Conclusion
In conclusion, boutique vendors like Biohazard Computers, HyperSonic-PC, SolidWavePC, Smooth Creations, YOYOTech and others will not just continue to exist, but expand their line-ups and put their DNA into more volume products. I won’t make a distinction between Biohazard and McLaren Group, or stop to mention similarities between VoodooPC/HP, Alienware/Dell and AMG/Mercedes relationship.
This industry is huge, there is more than enough room for everybody and guess what? AMD, Intel and Nvidia are not making enough chips to satisfy world’s need for computing. Once that this trio starts making 3-5 billion chips a year, we can start saying that the industry is saturated.

Then, we can start talking about exclusiveness – until then, whenever you hear an industry leader saying that users “don’t need that”, with “that” being TV-out on 3dfx Voodoo cards (Alex Leupp, 3dfx CEO), “that” being 64-bit instruction set (Patrick Pat Gelsinger, Intel’s CTO at time)… is setting its company for the fall or a hefty portion of humble pie.

The new site will have open discussions with the industry leaders outside of this industry, and then it will be interesting to see what IT industry leaders will say. Bear in mind that everybody is talking about netbooks today. First netbook in present form was a computer that a lot of industry executives and journalists claimed that it is impossible to make. Nicholas Negroponte, AMD and Quanta created netbook; ASUS came with Intel platform and created EEE. The rest is history.

And again, this would not happen if there wasn’t for Ferraris and Lambos of this industry. The future is bright for high-end PC manufacturers, but not just that. The future is bright only for open minded manufacturers that will push the envelope in their respective market.
Slow giants will be overrun, regardless of how you look at it. It is the real evolution and exclusiveness in the all-inclusive world.

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Responses

  1. Well elaborated… Seems to me, it’s all about the balance at the end of the day. You just have to identify the weights on each side of the scale.

  2. Theo, I never thought IT could be so philosophical. After I read this 8 more times, I may have something more thoughtful to say. In the mean time, here was my response to Rahul’s post:

    http://www.edbordenblog.com/2008/12/most-hypocritical-smoke-blowing-of-2008.html

  3. Well, IT is more than philosophical. I’ve cut the article by half ;)

    We can discuss the impact of IT on a lot of things, but one thing that Bright Side is not going to tolerate is marketing spin.
    And when it comes to Blackbird 003, I don’t see a reason why they didn’t refresh the 002 and kept in sales for 2000 USD and went to hit 1000 or 1500 with the new one.

    All that I see here is opposite of their stance with Envy 133. And that’s a shame. But when it comes to looking at a bigger picture, saying “customers don’t want and don’t need 5.000 or 10.000 systems” is equal to Rick Wagoner stating that “customers didn’t want our pickups”. Customers will pay for good product, that’s it.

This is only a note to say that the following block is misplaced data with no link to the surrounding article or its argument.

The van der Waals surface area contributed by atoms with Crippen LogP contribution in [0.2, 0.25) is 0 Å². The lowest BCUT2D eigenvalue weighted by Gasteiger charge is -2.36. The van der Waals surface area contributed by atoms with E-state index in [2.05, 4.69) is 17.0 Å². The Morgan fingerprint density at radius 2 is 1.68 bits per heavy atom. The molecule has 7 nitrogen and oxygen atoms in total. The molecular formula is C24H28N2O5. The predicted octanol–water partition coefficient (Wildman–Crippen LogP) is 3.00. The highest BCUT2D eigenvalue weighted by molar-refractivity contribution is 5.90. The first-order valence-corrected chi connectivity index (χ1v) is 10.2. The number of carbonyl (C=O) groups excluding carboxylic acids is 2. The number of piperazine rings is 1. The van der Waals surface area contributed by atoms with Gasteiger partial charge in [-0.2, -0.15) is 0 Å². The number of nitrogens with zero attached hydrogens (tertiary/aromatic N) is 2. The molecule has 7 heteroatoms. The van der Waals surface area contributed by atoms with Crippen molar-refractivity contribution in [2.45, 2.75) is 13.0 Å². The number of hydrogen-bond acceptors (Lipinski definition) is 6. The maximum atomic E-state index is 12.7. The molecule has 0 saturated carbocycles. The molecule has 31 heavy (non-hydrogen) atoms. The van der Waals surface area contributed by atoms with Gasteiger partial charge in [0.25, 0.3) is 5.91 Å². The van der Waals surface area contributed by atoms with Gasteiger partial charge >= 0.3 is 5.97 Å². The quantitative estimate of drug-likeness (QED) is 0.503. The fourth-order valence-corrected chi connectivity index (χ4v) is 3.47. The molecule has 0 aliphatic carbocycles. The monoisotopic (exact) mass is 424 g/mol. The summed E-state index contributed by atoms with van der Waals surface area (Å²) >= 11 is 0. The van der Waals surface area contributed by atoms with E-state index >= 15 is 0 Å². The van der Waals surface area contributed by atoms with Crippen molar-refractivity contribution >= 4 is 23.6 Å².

Price is not all that important, but whoever sings the price song alone is obviously in the wrong business. You have to have a price-aware product range, but if you are a car manufacturer that does not offer street versions of racing cars, if you’re cellphone manufacturer that only manufactures cheap schyte, well, your days are over when Apple shows up.

    Personally, I am surprised at shortsightedness in this industry, because I saw a lot of individuals at very high places showing lack of understanding for way how we humans work. We want better, faster, stronger… and after you buy your first product in the particular industry, you want the second product to be better, more comfortable, etc etc… some companies in this industry are obviously coping with that concept.

    When it comes to companies to watch, wait and see what will Acer and ASUS do with One and EEE. Perfect deployment of future buyers of their own notebooks and desktops.

  4. […] Voodos upcoming Blackbird 003 which is a small and neat little device. Read Theos article here. Read Soods Blog entry here Source __________________ Push the limit one more time… […]

  5. People can talk about all the ‘shrinkage’ they link, but when you need ‘raw processing power’ – then you need space.

    That space means a sizeable chassis.

    Maybe not ‘Stacker-city’, but something where the air can flow, components can be easily accessed/upgraded, noise is minimised and the PC ‘does the job’.

    Sure, the mass market will always be sad, middle-aged men hanging on in quiet desperation as Mr P. Floyd said, but Theo is right that your nads only tighten when a serious muscle machine fires up – be that car or PC.

    For years, ATI focused on the ‘nice & safe mass market’ – while nVidia ‘lived the dream’ with SLi etc – even when these technologies were in their infancy and not working 100%.

    Result? Mass-market movement to nVidia – with turnover touching $4Bn.

    Intel spent years focusing on the nice and safe Pentium 4 technology while AMD produce Hot Rod FX chips etc.

    Result? Massive market increase for AMD.

    Intel launched their own $1,000 hot rods and what happened ?

    Small, neat and safe is always going to be appealing to middle aged guys with bicycles…

    …but somewhere inside all of us, there’s a horned monster that feels most alive next to death – when the boundries are being pushed – and we can ‘do stuff our neighbours cannot’.

    I reckon the high end is safe ;~)